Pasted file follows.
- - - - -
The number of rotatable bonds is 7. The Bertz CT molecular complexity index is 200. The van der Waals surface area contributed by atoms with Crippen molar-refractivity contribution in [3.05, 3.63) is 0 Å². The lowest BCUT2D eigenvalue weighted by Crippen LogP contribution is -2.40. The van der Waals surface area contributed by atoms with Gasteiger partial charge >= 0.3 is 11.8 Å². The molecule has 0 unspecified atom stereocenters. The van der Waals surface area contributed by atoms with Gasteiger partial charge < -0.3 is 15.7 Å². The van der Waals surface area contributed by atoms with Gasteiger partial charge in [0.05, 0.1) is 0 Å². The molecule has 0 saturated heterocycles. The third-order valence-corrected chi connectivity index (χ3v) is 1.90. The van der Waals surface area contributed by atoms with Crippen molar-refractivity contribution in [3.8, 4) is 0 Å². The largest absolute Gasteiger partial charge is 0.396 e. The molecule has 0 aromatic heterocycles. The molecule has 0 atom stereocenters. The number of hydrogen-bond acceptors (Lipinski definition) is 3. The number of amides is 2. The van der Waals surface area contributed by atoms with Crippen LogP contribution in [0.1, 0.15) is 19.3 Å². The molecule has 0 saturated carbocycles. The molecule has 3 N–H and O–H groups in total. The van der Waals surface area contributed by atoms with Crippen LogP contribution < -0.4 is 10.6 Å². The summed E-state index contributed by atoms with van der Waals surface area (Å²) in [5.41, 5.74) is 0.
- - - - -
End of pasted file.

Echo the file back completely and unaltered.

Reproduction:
The number of rotatable bonds is 7. The Bertz CT molecular complexity index is 200. The van der Waals surface area contributed by atoms with Crippen molar-refractivity contribution in [3.05, 3.63) is 0 Å². The lowest BCUT2D eigenvalue weighted by Crippen LogP contribution is -2.40. The van der Waals surface area contributed by atoms with Gasteiger partial charge >= 0.3 is 11.8 Å². The molecule has 0 unspecified atom stereocenters. The van der Waals surface area contributed by atoms with Gasteiger partial charge < -0.3 is 15.7 Å². The van der Waals surface area contributed by atoms with Gasteiger partial charge in [0.05, 0.1) is 0 Å². The molecule has 0 saturated heterocycles. The third-order valence-corrected chi connectivity index (χ3v) is 1.90. The van der Waals surface area contributed by atoms with Crippen molar-refractivity contribution in [3.8, 4) is 0 Å². The largest absolute Gasteiger partial charge is 0.396 e. The molecule has 0 aromatic heterocycles. The molecule has 0 atom stereocenters. The number of hydrogen-bond acceptors (Lipinski definition) is 3. The number of amides is 2. The van der Waals surface area contributed by atoms with Crippen LogP contribution in [0.1, 0.15) is 19.3 Å². The molecule has 0 saturated carbocycles. The molecule has 3 N–H and O–H groups in total. The van der Waals surface area contributed by atoms with Crippen LogP contribution < -0.4 is 10.6 Å². The summed E-state index contributed by atoms with van der Waals surface area (Å²) in [5.41, 5.74) is 0.